Date Posted: 3/30/2009 1:57 PM ET
Member Since: 3/26/2009
Posts: 131
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I do it both ways.

If I have a coupon and it's on sale I buy about 4 cans/jars of  premade sauce and spice it up a little.

We have our own garden so we can tomatoes every year. So, over the fall and winter I make homemade sauce. If I grow my own tomatoes it comes out cheaper than premade sauce.

Date Posted: 4/3/2009 2:11 PM ET
Member Since: 5/31/2006
Posts: 568
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We mostly buy sauce on sale for $1/jar.  I never spend $2.75/jar as priced quoted in that article. 

The author doesn't include the cost of fuel for running the stove for 4 hours. It could add up...

Date Posted: 4/3/2009 9:55 PM ET
Member Since: 1/15/2006
Posts: 54
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I usually start with canned spaghetti sauce and add this and that too. My mom starts with tommato sauce and paste and all the spices though. We started a garden this year and plan on adding tomatoes when it gets warmer. I thought about canning a bunch. That seems like it would get expensive and takes up sooo much room. We also bought a dehydrator a few weeks ago. So now the plan is to dehydrate them for storage and make paste and sauce as needed. Just add a certain amount of water. Great :)

Date Posted: 4/3/2009 11:55 PM ET
Member Since: 7/23/2005
Posts: 7,371
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OK, I'm old maybe, but back in the day when spaghetti sauce first came out in the market, it sucked.  It was in cans and it just sucked.  Back then, making your own was still more cost effective, but not any longer.  The sauces available in the grocery stores now have become better tasting and less expensive then making your own, I think. 

Plus, when you add in the time factor for making your own.... bring the tomatoes in from the garden, scald and peel them, or run them through a tomato press, simmer them and the spices down until the sauce is thick enough, boil the jars and lids, and finally can the sauce.  Nope, there is no way spaghetti sauce is worth that kind of time lost to me now.

We buy the premade and add some veggies and some dried cayenne or habanero (those we still plant and dry).  You can't beat the convenience or the cost of premade sauce now.

 

Subject: matter of time and energy
Date Posted: 4/8/2009 4:09 PM ET
Member Since: 6/22/2008
Posts: 839
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I've used the canned sauce when I'm tired and need to get a meal on the table in a hurry.  I warm a bit of chopped fresh garlic in some olive oil slightly,  add herbs and my favorite spices (cayenne and fennel), then heat the sauce.  It beats starving!

 

If i'm making a crock pot meal with sauce I just throw in the canned crushed tomatoes, mushrooms, seasonings, etc, and just let it cook while I'm doing something else.  This is pretty good because it has cooked a long time with the meatballs or other meats.

 

Here's instant blender sauce if there is no canned or jarred sauce in the kitchen:  Open that big can of crushed tomatoes  and put in blender.  Use a little pan on the stove or a glass custard cup in the micro to warm up olive oil, a couple of peeled and crushed garlic cloves, a bit of fennel, salt, black pepper, and cayenne pepper to taste.  Add favorite herbs.  Use only enough cooking to partially cook the garlic-----this is better if it doesn't brown. Scrape the oil and seasonings into your blender.  Now add about half a teaspoon of sugar or honey---this helps smooth out the flavors.  Now blend on high for two full minutes by the clock.  Of course you're already cooking your pasta, so put your sauce in a pan to heat up and cook a little bit.  The lengthy blending can do the work of traditional long cooking, and this is tastier than sauce from a jar.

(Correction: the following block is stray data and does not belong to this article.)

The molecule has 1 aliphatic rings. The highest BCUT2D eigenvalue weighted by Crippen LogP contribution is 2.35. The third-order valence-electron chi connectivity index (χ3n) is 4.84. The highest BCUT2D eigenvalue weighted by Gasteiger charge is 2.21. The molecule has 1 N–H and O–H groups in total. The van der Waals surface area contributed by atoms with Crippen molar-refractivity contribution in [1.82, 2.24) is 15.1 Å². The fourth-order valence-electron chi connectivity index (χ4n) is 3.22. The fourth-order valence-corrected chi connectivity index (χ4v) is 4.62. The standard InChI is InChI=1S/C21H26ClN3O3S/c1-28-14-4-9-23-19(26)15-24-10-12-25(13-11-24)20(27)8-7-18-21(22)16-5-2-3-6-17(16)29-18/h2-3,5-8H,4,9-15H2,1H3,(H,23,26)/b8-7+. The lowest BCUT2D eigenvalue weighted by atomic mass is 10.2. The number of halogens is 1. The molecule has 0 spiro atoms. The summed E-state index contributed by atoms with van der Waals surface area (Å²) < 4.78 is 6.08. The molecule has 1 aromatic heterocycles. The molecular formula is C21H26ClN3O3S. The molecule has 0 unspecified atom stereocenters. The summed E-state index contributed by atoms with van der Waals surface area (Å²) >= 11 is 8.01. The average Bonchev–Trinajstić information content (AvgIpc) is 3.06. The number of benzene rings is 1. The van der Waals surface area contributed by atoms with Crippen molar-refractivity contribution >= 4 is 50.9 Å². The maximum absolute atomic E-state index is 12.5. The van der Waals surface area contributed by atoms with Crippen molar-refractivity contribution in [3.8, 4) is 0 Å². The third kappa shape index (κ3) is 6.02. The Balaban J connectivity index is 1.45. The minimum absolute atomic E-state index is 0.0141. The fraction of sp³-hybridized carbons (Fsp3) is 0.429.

Last Edited on: 4/10/09 4:18 PM ET - Total times edited: 3
Subject: cayenne
Date Posted: 4/10/2009 4:21 PM ET
Member Since: 6/22/2008
Posts: 839
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We love cayenne and crushed red pepper but if you've never used this spice before, be sure to go slow!  Fresh cayenne from this year's crop can be an experience!   I'd suggest starting with a tiny bit the size of half a grain of rice to begin with, in  a large pot of sauce or food.  You can always add cayenne, but you can't subtract it!

Date Posted: 4/10/2009 6:51 PM ET
Member Since: 7/31/2006
Posts: 14,634
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I learned my lesson with habaneros..boss brought some to work one day and said they were 'hot' so I was planning to make some 'cowboy beans' which is basically pinto or kidney beans with some dry mustard, onion, rotel, smoked sausage..anyhoo thought I'd use canned tomatoes then cut up a habanero.well didn't taste too hot so added another..I didn't realize(being very very very newish at cooking) that the longe ryou cook them t he hotter those suckers get...and by the time I nuked a bowl to eat at work t hat  night they were deadly...

Date Posted: 4/13/2009 12:46 PM ET
Member Since: 2/24/2008
Posts: 368
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I'd like to make my own sauce at home, but I don't have a recipe and my mom's sauce is too sweet.

I was buying generic Wal-Mart - $1.41, but switched to Hunt's canned for 98 cents.   My family seems to like it more. 

But am I able to make sauce at home for 98 cents a can or less?  

Date Posted: 4/13/2009 1:21 PM ET
Member Since: 7/31/2006
Posts: 14,634
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I like the Hunts saue also..I usually add some diced tomatoes to it and ground beef